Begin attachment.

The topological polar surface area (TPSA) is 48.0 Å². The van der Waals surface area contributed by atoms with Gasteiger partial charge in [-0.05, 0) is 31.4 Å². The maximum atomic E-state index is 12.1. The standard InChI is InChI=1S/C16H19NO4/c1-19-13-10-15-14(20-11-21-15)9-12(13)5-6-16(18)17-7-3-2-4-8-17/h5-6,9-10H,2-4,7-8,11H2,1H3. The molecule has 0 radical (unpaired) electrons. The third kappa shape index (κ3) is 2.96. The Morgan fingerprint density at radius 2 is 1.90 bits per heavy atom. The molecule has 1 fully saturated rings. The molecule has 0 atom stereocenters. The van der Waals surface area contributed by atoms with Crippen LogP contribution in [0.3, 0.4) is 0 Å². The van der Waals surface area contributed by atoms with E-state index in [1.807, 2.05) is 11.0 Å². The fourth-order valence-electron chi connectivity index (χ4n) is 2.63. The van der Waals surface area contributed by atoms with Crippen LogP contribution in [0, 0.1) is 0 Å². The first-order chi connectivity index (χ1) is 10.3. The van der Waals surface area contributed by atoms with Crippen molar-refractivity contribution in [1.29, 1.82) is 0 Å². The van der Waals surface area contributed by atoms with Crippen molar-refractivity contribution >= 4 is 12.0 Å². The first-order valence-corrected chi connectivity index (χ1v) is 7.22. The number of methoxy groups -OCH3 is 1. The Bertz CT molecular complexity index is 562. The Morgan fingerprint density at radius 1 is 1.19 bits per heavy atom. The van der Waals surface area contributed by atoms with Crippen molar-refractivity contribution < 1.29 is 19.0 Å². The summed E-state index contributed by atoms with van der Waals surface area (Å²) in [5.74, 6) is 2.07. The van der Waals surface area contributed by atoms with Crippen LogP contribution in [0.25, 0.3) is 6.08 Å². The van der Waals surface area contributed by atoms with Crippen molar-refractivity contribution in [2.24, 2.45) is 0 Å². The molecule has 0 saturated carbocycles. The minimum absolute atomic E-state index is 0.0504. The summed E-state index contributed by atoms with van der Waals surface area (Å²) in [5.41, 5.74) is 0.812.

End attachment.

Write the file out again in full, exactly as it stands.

The topological polar surface area (TPSA) is 48.0 Å². The van der Waals surface area contributed by atoms with Gasteiger partial charge in [-0.05, 0) is 31.4 Å². The maximum atomic E-state index is 12.1. The standard InChI is InChI=1S/C16H19NO4/c1-19-13-10-15-14(20-11-21-15)9-12(13)5-6-16(18)17-7-3-2-4-8-17/h5-6,9-10H,2-4,7-8,11H2,1H3. The molecule has 0 radical (unpaired) electrons. The third kappa shape index (κ3) is 2.96. The Morgan fingerprint density at radius 2 is 1.90 bits per heavy atom. The molecule has 1 fully saturated rings. The molecule has 0 atom stereocenters. The van der Waals surface area contributed by atoms with Crippen LogP contribution in [0.3, 0.4) is 0 Å². The van der Waals surface area contributed by atoms with E-state index in [1.807, 2.05) is 11.0 Å². The fourth-order valence-electron chi connectivity index (χ4n) is 2.63. The van der Waals surface area contributed by atoms with Crippen LogP contribution in [0, 0.1) is 0 Å². The first-order chi connectivity index (χ1) is 10.3. The van der Waals surface area contributed by atoms with Crippen molar-refractivity contribution in [1.29, 1.82) is 0 Å². The van der Waals surface area contributed by atoms with Crippen molar-refractivity contribution >= 4 is 12.0 Å². The first-order valence-corrected chi connectivity index (χ1v) is 7.22. The number of methoxy groups -OCH3 is 1. The Bertz CT molecular complexity index is 562. The Morgan fingerprint density at radius 1 is 1.19 bits per heavy atom. The van der Waals surface area contributed by atoms with Crippen molar-refractivity contribution < 1.29 is 19.0 Å². The summed E-state index contributed by atoms with van der Waals surface area (Å²) in [5.74, 6) is 2.07. The van der Waals surface area contributed by atoms with Crippen LogP contribution in [0.25, 0.3) is 6.08 Å². The van der Waals surface area contributed by atoms with Crippen molar-refractivity contribution in [2.24, 2.45) is 0 Å². The molecule has 0 saturated carbocycles. The minimum absolute atomic E-state index is 0.0504. The summed E-state index contributed by atoms with van der Waals surface area (Å²) in [5.41, 5.74) is 0.812.